Fort Hood and Disarmament
The latest active shooter attack at Fort Hood, Texas on April 2, 2014 left three dead and 16 wounded. As is almost always the case, the killer, confronted with armed resistance, choose suicide, ending the rampage. The Army has released a timeline that indicates that the attack lasted something over eight minutes, but the timeline fails to note how much time passed between the first shot and the first 911 call, which means the actual time was likely about ten minutes.
This will become significant shortly. The gun that anti-freedom forces love to demonize, the AR-15 with its standard 30 round magazine, was not involved. Instead, the killer used only a commonly available .45 caliber semiautomatic handgun.
As all mass attacks do, this one has reanimated the gun control debate, but this time, anti-freedom advocates have a unique handicap. It may seem counterintuitive and surprising to many, but continental United States military installations are a gun-free anti-gunner’s dream. They are even more strictly regulated than many schools. Soldiers, airmen, sailors and marines are nowhere as thoroughly disarmed as they are on American military bases.
The only people allowed to bear arms on military bases are usually military police officers, and then, only during the hours they are actually on duty. They draw their weapons and ammunition from an armory just before their duty hours begin and turn them in when done. There are a few exceptions, among them Criminal Investigation Division investigators who may sometimes wear civilian clothing and are authorized to carry concealed weapons even when technically off duty. Pilots, under certain circumstances, are also allowed to carry weapons as part of their issued equipment. And officers on duty in missile silos and in other duties where nuclear weapon security are involved are also armed. However, most members of our military, from the lowliest private to a general commanding a base, are disarmed.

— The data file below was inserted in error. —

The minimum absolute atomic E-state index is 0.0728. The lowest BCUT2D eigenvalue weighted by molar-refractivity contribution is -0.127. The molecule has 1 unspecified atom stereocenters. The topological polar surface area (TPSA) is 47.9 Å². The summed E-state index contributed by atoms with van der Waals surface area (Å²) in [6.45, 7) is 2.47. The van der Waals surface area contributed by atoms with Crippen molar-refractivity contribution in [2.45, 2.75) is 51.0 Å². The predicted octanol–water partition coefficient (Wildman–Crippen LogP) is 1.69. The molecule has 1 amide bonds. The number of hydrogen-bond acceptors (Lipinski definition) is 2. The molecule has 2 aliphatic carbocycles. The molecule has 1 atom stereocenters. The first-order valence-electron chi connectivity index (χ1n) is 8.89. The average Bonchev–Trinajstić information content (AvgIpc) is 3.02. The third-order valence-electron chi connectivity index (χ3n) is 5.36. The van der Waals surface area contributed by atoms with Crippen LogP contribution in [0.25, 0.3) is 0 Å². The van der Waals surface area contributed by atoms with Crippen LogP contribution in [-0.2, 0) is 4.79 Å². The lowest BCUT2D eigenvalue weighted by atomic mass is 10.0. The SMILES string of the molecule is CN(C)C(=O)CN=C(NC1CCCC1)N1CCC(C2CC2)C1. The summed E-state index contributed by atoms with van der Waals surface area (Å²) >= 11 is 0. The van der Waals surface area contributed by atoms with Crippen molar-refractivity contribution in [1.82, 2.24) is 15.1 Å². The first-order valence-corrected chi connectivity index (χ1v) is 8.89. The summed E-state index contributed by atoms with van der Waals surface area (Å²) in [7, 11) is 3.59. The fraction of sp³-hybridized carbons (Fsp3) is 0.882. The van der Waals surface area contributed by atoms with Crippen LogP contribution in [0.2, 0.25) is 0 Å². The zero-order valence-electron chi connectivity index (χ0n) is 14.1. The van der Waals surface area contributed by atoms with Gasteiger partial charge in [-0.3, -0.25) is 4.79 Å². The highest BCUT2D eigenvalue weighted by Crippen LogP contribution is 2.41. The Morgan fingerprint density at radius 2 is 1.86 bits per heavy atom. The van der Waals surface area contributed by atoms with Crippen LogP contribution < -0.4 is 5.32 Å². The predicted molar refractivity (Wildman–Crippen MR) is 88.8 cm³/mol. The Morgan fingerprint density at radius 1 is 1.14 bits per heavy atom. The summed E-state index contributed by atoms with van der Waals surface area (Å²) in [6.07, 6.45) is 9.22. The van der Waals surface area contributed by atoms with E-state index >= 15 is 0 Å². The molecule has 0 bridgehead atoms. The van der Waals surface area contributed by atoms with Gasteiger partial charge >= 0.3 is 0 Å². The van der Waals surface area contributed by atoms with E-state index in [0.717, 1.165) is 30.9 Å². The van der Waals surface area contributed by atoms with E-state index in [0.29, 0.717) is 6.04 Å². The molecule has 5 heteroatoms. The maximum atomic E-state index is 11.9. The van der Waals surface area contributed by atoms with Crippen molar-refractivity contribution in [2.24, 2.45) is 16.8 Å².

Consider the irony. A seasoned combat veteran abroad in Iraq or Afghanistan may usually carry their weapon wherever they go, at all hours. When they return to the United States, they may obtain a concealed carry permit in the state where they are stationed and carry a handgun most places in that state, but the moment they step on base, they lose not only their Second Amendment rights, but the ability to protect their very lives. They are less well protected on base in the United States than they were in an active war zone. In most states, Joe Average Civilian is better protected than our warriors. At least Joe has a choice.
Military regulations allow gun ownership for those living on base, but their weapons must normally be stored in a military armory and may be removed only to take the gun off base for hunting, shooting, etc. and returned when they return to the base. With few exceptions, such as civilian police officers, no one may bring a privately owned firearm on base.